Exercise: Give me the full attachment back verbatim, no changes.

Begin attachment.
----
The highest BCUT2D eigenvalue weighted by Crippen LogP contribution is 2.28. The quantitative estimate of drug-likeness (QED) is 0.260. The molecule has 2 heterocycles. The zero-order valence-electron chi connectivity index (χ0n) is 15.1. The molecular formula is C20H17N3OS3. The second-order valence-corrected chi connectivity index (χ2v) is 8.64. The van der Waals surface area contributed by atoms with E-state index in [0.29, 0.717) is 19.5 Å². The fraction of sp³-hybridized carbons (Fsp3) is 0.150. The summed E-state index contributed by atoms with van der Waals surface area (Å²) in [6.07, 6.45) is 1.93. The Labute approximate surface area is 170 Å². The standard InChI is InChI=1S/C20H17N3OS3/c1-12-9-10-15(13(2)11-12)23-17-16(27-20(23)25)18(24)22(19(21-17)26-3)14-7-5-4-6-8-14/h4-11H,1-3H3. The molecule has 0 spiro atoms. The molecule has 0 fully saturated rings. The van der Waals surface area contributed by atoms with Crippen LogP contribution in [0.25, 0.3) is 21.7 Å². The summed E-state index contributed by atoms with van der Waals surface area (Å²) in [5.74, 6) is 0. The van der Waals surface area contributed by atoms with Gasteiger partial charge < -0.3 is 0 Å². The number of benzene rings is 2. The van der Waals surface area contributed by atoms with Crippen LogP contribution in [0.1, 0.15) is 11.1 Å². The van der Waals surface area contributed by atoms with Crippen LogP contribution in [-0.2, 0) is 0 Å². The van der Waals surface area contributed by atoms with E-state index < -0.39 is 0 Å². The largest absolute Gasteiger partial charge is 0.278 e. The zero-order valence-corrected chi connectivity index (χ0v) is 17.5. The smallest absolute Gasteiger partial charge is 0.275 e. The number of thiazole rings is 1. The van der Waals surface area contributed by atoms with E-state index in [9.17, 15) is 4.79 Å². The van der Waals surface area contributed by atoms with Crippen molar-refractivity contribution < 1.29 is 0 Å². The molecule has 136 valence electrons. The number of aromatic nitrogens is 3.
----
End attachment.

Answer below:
The highest BCUT2D eigenvalue weighted by Crippen LogP contribution is 2.28. The quantitative estimate of drug-likeness (QED) is 0.260. The molecule has 2 heterocycles. The zero-order valence-electron chi connectivity index (χ0n) is 15.1. The molecular formula is C20H17N3OS3. The second-order valence-corrected chi connectivity index (χ2v) is 8.64. The van der Waals surface area contributed by atoms with E-state index in [0.29, 0.717) is 19.5 Å². The fraction of sp³-hybridized carbons (Fsp3) is 0.150. The summed E-state index contributed by atoms with van der Waals surface area (Å²) in [6.07, 6.45) is 1.93. The Labute approximate surface area is 170 Å². The standard InChI is InChI=1S/C20H17N3OS3/c1-12-9-10-15(13(2)11-12)23-17-16(27-20(23)25)18(24)22(19(21-17)26-3)14-7-5-4-6-8-14/h4-11H,1-3H3. The molecule has 0 spiro atoms. The molecule has 0 fully saturated rings. The van der Waals surface area contributed by atoms with Crippen LogP contribution in [0.25, 0.3) is 21.7 Å². The summed E-state index contributed by atoms with van der Waals surface area (Å²) in [5.74, 6) is 0. The van der Waals surface area contributed by atoms with Gasteiger partial charge < -0.3 is 0 Å². The number of benzene rings is 2. The van der Waals surface area contributed by atoms with Crippen LogP contribution in [0.1, 0.15) is 11.1 Å². The van der Waals surface area contributed by atoms with Crippen LogP contribution in [-0.2, 0) is 0 Å². The van der Waals surface area contributed by atoms with E-state index < -0.39 is 0 Å². The largest absolute Gasteiger partial charge is 0.278 e. The zero-order valence-corrected chi connectivity index (χ0v) is 17.5. The smallest absolute Gasteiger partial charge is 0.275 e. The number of thiazole rings is 1. The van der Waals surface area contributed by atoms with E-state index in [9.17, 15) is 4.79 Å². The van der Waals surface area contributed by atoms with Crippen molar-refractivity contribution < 1.29 is 0 Å². The molecule has 136 valence electrons. The number of aromatic nitrogens is 3.